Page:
Which rooms in my home need a Nest Protect?
The National Fire Protection Association (NFPA) and the Consumer Product Safety Commission (CPSC) recommend several places to place a smoke and carbon monoxide alarm.
|Inside and outside every sleeping area
- On every floor, including finished attics and basements
Most state residential building codes require a smoke alarm on every level for your own protection. In homes with more than 1,000 sq. feet on one level, additional alarms may be required.
- At the top of a first-to-second floor stairway
In multi-story homes, a fire on one level can grow to dangerous levels before smoke has the chance to rise in a stairway.
- On a basement ceiling near the stair entry
Are there any rooms where installing a smoke and carbon monoxide alarm is not recommended?
Some rooms in your home have conditions that are more likely to damage a smoke and carbon monoxide alarm or set off nuisance alarms.
Regulations recommend against installing combination smoke/carbon monoxide alarms in these rooms:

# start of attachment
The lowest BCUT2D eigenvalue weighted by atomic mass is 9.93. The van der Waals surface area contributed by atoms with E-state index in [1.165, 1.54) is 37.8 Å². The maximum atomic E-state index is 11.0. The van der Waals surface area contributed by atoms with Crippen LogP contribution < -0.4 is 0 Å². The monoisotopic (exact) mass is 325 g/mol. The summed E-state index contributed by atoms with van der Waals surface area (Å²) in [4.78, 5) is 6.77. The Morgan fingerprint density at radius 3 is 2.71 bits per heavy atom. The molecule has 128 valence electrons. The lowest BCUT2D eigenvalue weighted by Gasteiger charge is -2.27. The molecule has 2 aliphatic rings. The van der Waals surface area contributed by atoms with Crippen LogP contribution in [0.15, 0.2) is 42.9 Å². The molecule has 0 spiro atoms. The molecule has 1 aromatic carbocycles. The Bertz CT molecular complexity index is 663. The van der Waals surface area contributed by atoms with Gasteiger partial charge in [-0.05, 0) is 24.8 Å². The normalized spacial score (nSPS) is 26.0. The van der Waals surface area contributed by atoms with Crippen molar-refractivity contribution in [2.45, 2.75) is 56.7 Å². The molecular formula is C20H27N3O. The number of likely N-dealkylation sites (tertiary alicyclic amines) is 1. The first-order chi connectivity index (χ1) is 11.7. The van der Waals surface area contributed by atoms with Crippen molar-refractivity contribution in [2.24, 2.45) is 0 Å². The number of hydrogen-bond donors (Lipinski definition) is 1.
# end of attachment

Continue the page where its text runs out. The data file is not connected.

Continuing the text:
If you want, you can install Nest Protect closer to cooking appliances than conventional smoke alarms. However, regulations suggest you place it at least 10 feet (3 meters), from cooktops or cooking appliances.
- Unfinished attics
Smoke alarms are not designed to work in extreme heat or cold, or in areas where smoke and dust are common as it could damage the sensors of the alarm.
As they are usually not heated or cooled, the actual temperatures experienced in a garage may go above or below the temperature range that the alarm has been designed for. The smoke from engine exhaust fumes can also cause nuisance alarms and damage the sensors of the smoke alarm.
- Furnace rooms, or any room that contains a water heater or a furnace.
To avoid nuisance alarms, carbon monoxide alarms should be 15-20 feet from water heaters or furnaces.
Can I just replace my existing smoke and carbon monoxide alarms?
Although you may have existing alarms in your home, check the placement of those alarms for compliance with these or local guidelines. Older homes, especially, may not align with current regulations.